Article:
Oral lichen planus pathogenesis: A role for the HCV-specific cellular immune response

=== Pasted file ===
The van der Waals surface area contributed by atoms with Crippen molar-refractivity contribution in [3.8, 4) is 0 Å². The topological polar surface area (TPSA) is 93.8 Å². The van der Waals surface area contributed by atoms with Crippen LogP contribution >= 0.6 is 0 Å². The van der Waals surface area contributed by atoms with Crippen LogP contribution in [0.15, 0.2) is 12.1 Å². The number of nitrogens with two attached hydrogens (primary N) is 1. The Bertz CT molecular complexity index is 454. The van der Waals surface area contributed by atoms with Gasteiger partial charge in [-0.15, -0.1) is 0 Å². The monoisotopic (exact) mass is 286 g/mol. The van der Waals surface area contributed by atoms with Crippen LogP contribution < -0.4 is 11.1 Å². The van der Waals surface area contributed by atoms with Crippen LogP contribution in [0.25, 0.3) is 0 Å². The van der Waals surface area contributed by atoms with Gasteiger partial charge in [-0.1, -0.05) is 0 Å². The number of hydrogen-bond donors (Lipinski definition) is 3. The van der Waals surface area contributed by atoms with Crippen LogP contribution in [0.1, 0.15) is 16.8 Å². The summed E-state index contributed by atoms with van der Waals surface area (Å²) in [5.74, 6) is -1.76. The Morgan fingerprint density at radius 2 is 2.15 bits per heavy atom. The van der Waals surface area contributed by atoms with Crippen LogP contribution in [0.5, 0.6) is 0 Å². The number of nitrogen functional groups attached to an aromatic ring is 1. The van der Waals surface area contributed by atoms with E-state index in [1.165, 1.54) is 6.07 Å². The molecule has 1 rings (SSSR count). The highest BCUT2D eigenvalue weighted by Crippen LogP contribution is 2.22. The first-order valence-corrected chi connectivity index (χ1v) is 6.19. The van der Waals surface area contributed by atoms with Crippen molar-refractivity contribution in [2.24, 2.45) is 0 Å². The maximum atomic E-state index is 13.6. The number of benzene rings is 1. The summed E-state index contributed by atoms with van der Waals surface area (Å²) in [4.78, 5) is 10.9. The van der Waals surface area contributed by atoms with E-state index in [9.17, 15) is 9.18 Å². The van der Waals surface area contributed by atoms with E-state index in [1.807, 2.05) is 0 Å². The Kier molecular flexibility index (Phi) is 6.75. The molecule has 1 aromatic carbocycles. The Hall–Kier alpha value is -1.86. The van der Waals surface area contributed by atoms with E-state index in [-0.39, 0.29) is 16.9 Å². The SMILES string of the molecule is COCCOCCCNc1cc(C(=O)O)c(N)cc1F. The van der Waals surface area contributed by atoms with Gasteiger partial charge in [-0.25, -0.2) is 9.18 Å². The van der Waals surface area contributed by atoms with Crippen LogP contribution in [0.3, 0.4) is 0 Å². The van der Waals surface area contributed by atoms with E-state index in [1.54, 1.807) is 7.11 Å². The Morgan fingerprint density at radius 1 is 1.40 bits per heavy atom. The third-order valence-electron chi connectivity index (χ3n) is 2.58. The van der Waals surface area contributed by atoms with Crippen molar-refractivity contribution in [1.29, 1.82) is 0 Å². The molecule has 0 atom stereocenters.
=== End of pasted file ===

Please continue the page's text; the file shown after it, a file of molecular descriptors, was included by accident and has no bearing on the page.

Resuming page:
Hepatitis C virus infection can be associated with different extrahepatic manifestations, including lichen planus; however, no clear role for HCV in their pathogenesis has been established. T cells were isolated from lichen biopsy specimens of 7 HCV positive patients with oral lichen planus. HCV-specific CD4+ T-cell lines were obtained in 4 patients from lichen lesions but only in 2 of them from the peripheral blood. Different clonal populations were found in oral tissue and peripheral blood of individual patients, as shown by TCR-Vβ analysis of antigen-specific T cells. Frequency of HCV-specific CD8+ cells tested with 4 different HCV tetramers was significantly higher in the lichen tissue than in the circulation; moreover, lichen-derived HCV-specific CD8+ T cells showed the phenotype of recently activated T cells because most of them were CD69+ and produced interferon gamma (IFN-γ) but expanded poorly in vitro upon antigen stimulation. The specificity of HCV-reactive T-cell recruitment into the lichen tissue was further confirmed by the absence of HBV-specific T cells within lichen lesions in 3 additional patients with lichen planus associated with HBV infection. Our study shows HCV-specific T-cell responses at the site of the lesions of an HCV-associated dermatologic disease, sustained by HCV-specific T cells with phenotypic and functional characteristics of terminally differentiated effector cells. In conclusion, this finding and the detection of HCV RNA strands in the lichen tissue strongly suggest a role for HCV-specific T-cell responses in the pathogenesis of oral lichen planus associated with HCV infection. (HEPATOLOGY2002;36:1446–1452).